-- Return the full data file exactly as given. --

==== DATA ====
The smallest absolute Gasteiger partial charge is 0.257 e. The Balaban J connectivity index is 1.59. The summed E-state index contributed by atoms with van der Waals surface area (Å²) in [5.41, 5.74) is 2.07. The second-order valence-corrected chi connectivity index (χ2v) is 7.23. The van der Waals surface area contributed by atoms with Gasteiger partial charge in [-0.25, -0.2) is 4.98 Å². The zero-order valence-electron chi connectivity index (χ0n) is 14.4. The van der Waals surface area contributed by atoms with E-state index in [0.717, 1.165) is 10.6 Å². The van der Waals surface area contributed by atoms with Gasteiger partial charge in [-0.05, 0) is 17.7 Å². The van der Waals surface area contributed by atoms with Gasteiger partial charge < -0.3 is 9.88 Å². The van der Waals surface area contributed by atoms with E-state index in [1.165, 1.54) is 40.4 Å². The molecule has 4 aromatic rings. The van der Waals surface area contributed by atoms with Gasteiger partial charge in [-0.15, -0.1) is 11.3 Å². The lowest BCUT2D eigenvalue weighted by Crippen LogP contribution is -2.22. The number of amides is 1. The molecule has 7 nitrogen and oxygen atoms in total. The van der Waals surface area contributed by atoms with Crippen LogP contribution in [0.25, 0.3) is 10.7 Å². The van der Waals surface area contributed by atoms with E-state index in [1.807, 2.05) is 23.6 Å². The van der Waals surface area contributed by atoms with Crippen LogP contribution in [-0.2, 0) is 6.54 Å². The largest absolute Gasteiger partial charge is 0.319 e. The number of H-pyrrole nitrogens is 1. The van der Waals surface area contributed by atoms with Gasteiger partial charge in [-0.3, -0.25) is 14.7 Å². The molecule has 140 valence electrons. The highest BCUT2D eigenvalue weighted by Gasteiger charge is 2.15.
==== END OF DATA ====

The smallest absolute Gasteiger partial charge is 0.257 e. The Balaban J connectivity index is 1.59. The summed E-state index contributed by atoms with van der Waals surface area (Å²) in [5.41, 5.74) is 2.07. The second-order valence-corrected chi connectivity index (χ2v) is 7.23. The van der Waals surface area contributed by atoms with Gasteiger partial charge in [-0.25, -0.2) is 4.98 Å². The zero-order valence-electron chi connectivity index (χ0n) is 14.4. The van der Waals surface area contributed by atoms with E-state index in [0.717, 1.165) is 10.6 Å². The van der Waals surface area contributed by atoms with Gasteiger partial charge in [-0.05, 0) is 17.7 Å². The van der Waals surface area contributed by atoms with Gasteiger partial charge < -0.3 is 9.88 Å². The van der Waals surface area contributed by atoms with E-state index in [1.165, 1.54) is 40.4 Å². The molecule has 4 aromatic rings. The van der Waals surface area contributed by atoms with Gasteiger partial charge in [-0.15, -0.1) is 11.3 Å². The lowest BCUT2D eigenvalue weighted by Crippen LogP contribution is -2.22. The number of amides is 1. The molecule has 7 nitrogen and oxygen atoms in total. The van der Waals surface area contributed by atoms with Crippen LogP contribution in [0.25, 0.3) is 10.7 Å². The van der Waals surface area contributed by atoms with E-state index in [1.807, 2.05) is 23.6 Å². The van der Waals surface area contributed by atoms with Crippen LogP contribution in [-0.2, 0) is 6.54 Å². The largest absolute Gasteiger partial charge is 0.319 e. The number of H-pyrrole nitrogens is 1. The van der Waals surface area contributed by atoms with Gasteiger partial charge in [-0.3, -0.25) is 14.7 Å². The molecule has 140 valence electrons. The highest BCUT2D eigenvalue weighted by Gasteiger charge is 2.15.